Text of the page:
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Old 03-26-2007, 12:20 PM   #31
jerril
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It's sad the only reason I would like GNU/Linux to become more widely accepted, is because I think they are missing one of the greatest technological innovations in this technological era: Free Software.

People are willing to buy (or steal) what works for them. Maybe I'm one of the fortunate ones -- Windows never worked well with me. Linux (and friends) has been the best tool for me. I don't think I'd attempt to do the things I've done if I never tried Linux.

It wasn't, and still isn't easy. I've learned a lot more by being free to explore, than by being locked in a box. But that's not everybody's cup of tea.

jer
 
Old 03-26-2007, 05:31 PM   #32
angryfirelord
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Quote:
Originally Posted by jerril
Most people I know can't even stop using MS Explorer.
I know what you mean. I ask people to run Firefox instead and all I get every time is "What's a Firefox?" Then, I explain the whole story & at the end I get is a "No thanks, I'm fine." Then, I gotta re-enforce my point & I still can't get anyone to switch. Usually the ones who have heard about firefox did their research.
Quote:
What a bunch of negative people. Why even play with linux if there is the gloom of going bankrupt. I think that UBUNTU will succeed, and it is not an experiment.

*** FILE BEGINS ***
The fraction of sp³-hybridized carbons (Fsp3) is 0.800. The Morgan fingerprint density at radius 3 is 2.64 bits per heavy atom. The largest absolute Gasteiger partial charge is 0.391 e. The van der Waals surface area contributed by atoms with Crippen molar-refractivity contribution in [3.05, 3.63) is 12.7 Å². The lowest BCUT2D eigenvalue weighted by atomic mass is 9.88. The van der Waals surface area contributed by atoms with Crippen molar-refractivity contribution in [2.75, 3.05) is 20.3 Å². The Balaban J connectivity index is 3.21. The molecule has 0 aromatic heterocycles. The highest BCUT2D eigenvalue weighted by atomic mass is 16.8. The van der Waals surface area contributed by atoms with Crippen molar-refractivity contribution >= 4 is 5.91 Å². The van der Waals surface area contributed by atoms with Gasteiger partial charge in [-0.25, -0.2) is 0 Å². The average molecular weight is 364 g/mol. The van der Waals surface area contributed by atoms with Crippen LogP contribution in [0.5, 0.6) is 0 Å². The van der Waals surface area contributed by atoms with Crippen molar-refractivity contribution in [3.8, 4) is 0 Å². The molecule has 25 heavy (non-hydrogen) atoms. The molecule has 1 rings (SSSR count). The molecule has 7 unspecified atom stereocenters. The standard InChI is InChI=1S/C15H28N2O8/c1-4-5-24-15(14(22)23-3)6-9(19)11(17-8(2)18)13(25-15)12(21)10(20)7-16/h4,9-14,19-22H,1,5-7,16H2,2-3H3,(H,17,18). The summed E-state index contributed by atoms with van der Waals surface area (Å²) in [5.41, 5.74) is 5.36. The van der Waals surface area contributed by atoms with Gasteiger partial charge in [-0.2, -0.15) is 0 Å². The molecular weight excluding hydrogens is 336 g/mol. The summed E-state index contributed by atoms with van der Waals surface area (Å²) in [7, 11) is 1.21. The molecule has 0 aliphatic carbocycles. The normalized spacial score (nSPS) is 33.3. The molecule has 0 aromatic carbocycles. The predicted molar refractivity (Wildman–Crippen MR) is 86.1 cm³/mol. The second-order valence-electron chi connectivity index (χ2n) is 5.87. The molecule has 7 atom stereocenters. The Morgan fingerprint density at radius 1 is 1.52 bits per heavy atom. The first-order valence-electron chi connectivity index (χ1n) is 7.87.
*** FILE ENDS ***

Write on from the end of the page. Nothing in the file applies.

They already have. They brought a ton of people over to the Linux side (including myself). The question is how long will they last because common business logic tells me that if you spend more than you save, then you won't last too long. Granted though, Mark is a huge millionaire.
Quote:
People are going to need a reason to switch. Linux, GNU, Free Software, Open Source, none of it light up on most people's radar. I've been using Linux for over seven years, It still seems invisible.
Quote:
That's exactly right. People do need a reason, a good one, and it's not going to be the open-source movement or a GPL license. It's going to be features and ease-of-use. It's going to be a result of Marketing. And even then, because people stick with what they know, it's going to be an uphill battle.
The key here is marketing & if a large computer vendor like Dell put on Ubuntu, Red Hat, or (they better not) SuSE Linux, then people will begin to take notice. Heck, the only reason I switched to Linux was because it came up in a Google search.